Union Budget 2024: Central Government to Take a New Approach Instead of Disinvestment


The government plans to continue the new approach introduced in the interim budget last February by not setting specific targets for disinvestment in the full Budget this July. Instead, disinvestment will be included under capital receipts, as done earlier this year.

“We have changed our disinvestment strategy by not setting specific targets. In the budget, disinvestment and the asset monetisation pipeline will be listed under ‘other capital receipts,'” a government official said.

Union Budget 2024: Central Government to Take a New Approach Instead of Disinvestment

Since the 1991-92 budget, the term ‘disinvestment’ was mentioned in Union Budget documents, with an initial target of Rs 2,500 crore. This peaked at Rs 2.10 lakh crore in FY21, including the sale of government stakes in public sector companies, banks, and financial institutions.

Also read: Big Tax Breaks Ahead: Budget 2024 to Increase Standard Deduction in New Income Tax Regime!

“We have moved to a value-creating strategy rather than a target-based one,” the official said, emphasizing that it’s a thoughtful approach, not a rushed sale.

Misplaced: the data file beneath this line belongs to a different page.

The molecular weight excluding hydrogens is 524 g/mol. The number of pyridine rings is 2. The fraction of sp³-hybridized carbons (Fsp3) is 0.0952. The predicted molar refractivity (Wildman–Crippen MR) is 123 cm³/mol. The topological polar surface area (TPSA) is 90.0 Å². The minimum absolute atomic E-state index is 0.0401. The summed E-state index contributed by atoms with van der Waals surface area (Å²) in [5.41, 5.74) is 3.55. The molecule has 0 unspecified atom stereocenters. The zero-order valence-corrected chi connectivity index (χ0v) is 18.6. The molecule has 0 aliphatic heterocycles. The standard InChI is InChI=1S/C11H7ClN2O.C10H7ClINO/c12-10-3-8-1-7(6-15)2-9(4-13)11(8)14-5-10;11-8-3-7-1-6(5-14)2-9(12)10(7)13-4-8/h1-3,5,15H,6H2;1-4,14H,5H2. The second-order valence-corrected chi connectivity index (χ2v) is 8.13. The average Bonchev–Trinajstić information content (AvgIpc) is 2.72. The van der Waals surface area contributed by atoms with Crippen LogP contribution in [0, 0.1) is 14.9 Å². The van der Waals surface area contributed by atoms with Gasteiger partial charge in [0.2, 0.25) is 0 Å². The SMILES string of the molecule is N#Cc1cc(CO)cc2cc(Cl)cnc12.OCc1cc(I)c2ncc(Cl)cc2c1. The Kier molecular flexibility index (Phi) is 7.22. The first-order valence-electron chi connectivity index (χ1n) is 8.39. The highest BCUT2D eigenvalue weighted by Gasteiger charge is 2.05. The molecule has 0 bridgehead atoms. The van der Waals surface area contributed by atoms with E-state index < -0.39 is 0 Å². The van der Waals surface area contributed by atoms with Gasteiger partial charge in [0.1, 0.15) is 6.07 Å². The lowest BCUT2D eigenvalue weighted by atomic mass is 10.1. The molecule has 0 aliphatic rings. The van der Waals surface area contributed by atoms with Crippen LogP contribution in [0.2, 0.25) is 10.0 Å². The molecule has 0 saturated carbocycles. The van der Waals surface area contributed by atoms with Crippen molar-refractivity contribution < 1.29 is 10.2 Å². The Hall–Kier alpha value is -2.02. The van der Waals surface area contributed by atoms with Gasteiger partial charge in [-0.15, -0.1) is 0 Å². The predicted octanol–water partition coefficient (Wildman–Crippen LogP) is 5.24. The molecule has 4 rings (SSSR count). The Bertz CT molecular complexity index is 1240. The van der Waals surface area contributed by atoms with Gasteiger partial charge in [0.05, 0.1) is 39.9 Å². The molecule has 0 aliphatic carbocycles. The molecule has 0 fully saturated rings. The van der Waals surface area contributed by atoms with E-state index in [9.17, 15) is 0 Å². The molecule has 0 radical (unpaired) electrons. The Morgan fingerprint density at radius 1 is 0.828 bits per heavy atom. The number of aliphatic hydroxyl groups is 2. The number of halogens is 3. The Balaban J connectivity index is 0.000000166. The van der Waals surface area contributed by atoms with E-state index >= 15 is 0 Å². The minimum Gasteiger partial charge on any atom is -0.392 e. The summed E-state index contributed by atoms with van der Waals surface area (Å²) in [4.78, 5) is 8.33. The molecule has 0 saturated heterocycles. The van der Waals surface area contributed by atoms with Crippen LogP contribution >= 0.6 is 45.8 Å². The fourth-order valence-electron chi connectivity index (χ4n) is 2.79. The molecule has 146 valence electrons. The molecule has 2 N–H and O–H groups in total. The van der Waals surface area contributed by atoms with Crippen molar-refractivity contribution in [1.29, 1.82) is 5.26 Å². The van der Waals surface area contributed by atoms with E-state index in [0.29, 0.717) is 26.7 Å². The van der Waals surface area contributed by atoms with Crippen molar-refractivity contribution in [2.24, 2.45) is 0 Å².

The Public Sector Enterprises policy, part of the Aatmanirbhar Bharat initiative from 2020, aims to reduce the government’s role in such enterprises and create new investment opportunities for the private sector. This policy divides sectors into strategic and non-strategic categories.

Strategic sectors include Atomic Energy, Space and Defence, Transport and Telecommunications, Power, Petroleum, Coal, and other minerals, Banking, Insurance, and financial services. In these sectors, the public sector will have only a minimal presence. Remaining companies will be privatised, merged, combined with other companies, or closed. In non-strategic sectors, companies will either be privatised or shut down.

The interim budget listed disinvestment under ‘Miscellaneous Capital Receipts’ without directly mentioning ‘disinvestment.’ Now, it includes “receipts on account of managing equity investments and public assets through various methods.” Previously, ‘disinvestment’ was specifically listed under ‘Miscellaneous Capital Receipts.’

Ongoing transactions, like those involving IDBI and HLL Lifecare, are high priorities for the government, with progress on IDBI disinvestment expected this year.

The Centre has estimated Rs 50,000 crore under miscellaneous capital receipts for the Interim Budget FY25, which is expected to remain the same in the upcoming full budget.


Related articles